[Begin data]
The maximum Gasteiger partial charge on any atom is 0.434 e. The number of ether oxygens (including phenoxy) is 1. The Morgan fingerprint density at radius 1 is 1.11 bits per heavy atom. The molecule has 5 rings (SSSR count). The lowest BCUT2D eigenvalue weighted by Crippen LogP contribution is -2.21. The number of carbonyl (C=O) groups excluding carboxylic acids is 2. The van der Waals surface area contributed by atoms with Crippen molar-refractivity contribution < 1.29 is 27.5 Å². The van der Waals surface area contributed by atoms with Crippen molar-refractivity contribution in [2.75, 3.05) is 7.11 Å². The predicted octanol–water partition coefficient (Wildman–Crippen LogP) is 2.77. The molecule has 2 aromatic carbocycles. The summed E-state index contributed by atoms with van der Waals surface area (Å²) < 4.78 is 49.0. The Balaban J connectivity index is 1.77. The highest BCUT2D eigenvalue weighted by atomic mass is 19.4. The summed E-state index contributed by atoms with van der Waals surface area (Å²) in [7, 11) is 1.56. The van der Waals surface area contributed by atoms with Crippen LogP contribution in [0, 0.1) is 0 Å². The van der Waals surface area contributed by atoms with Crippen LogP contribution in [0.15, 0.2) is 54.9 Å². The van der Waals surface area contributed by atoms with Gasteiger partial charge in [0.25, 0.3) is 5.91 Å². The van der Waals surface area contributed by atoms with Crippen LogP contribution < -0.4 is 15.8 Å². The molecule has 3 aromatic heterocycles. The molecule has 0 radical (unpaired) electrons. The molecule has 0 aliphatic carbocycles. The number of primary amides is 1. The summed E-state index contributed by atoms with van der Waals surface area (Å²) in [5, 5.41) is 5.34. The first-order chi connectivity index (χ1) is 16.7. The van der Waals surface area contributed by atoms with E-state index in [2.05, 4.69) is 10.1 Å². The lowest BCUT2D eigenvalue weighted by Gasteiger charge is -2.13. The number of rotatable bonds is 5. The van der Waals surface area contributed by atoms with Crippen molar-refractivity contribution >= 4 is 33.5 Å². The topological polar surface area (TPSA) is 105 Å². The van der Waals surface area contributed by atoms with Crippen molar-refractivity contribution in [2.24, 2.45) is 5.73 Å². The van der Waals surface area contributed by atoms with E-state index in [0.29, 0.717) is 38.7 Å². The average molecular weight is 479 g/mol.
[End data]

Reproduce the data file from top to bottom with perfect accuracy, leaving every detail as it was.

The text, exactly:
The maximum Gasteiger partial charge on any atom is 0.434 e. The number of ether oxygens (including phenoxy) is 1. The Morgan fingerprint density at radius 1 is 1.11 bits per heavy atom. The molecule has 5 rings (SSSR count). The lowest BCUT2D eigenvalue weighted by Crippen LogP contribution is -2.21. The number of carbonyl (C=O) groups excluding carboxylic acids is 2. The van der Waals surface area contributed by atoms with Crippen molar-refractivity contribution < 1.29 is 27.5 Å². The van der Waals surface area contributed by atoms with Crippen molar-refractivity contribution in [2.75, 3.05) is 7.11 Å². The predicted octanol–water partition coefficient (Wildman–Crippen LogP) is 2.77. The molecule has 2 aromatic carbocycles. The summed E-state index contributed by atoms with van der Waals surface area (Å²) < 4.78 is 49.0. The Balaban J connectivity index is 1.77. The highest BCUT2D eigenvalue weighted by atomic mass is 19.4. The summed E-state index contributed by atoms with van der Waals surface area (Å²) in [7, 11) is 1.56. The van der Waals surface area contributed by atoms with Crippen LogP contribution in [0, 0.1) is 0 Å². The van der Waals surface area contributed by atoms with Crippen LogP contribution in [0.15, 0.2) is 54.9 Å². The van der Waals surface area contributed by atoms with Gasteiger partial charge in [0.25, 0.3) is 5.91 Å². The van der Waals surface area contributed by atoms with Crippen LogP contribution < -0.4 is 15.8 Å². The molecule has 3 aromatic heterocycles. The molecule has 0 radical (unpaired) electrons. The molecule has 0 aliphatic carbocycles. The number of primary amides is 1. The summed E-state index contributed by atoms with van der Waals surface area (Å²) in [5, 5.41) is 5.34. The first-order chi connectivity index (χ1) is 16.7. The van der Waals surface area contributed by atoms with E-state index in [2.05, 4.69) is 10.1 Å². The lowest BCUT2D eigenvalue weighted by Gasteiger charge is -2.13. The number of rotatable bonds is 5. The van der Waals surface area contributed by atoms with Crippen molar-refractivity contribution >= 4 is 33.5 Å². The topological polar surface area (TPSA) is 105 Å². The van der Waals surface area contributed by atoms with Crippen molar-refractivity contribution in [2.24, 2.45) is 5.73 Å². The van der Waals surface area contributed by atoms with E-state index in [0.29, 0.717) is 38.7 Å². The average molecular weight is 479 g/mol.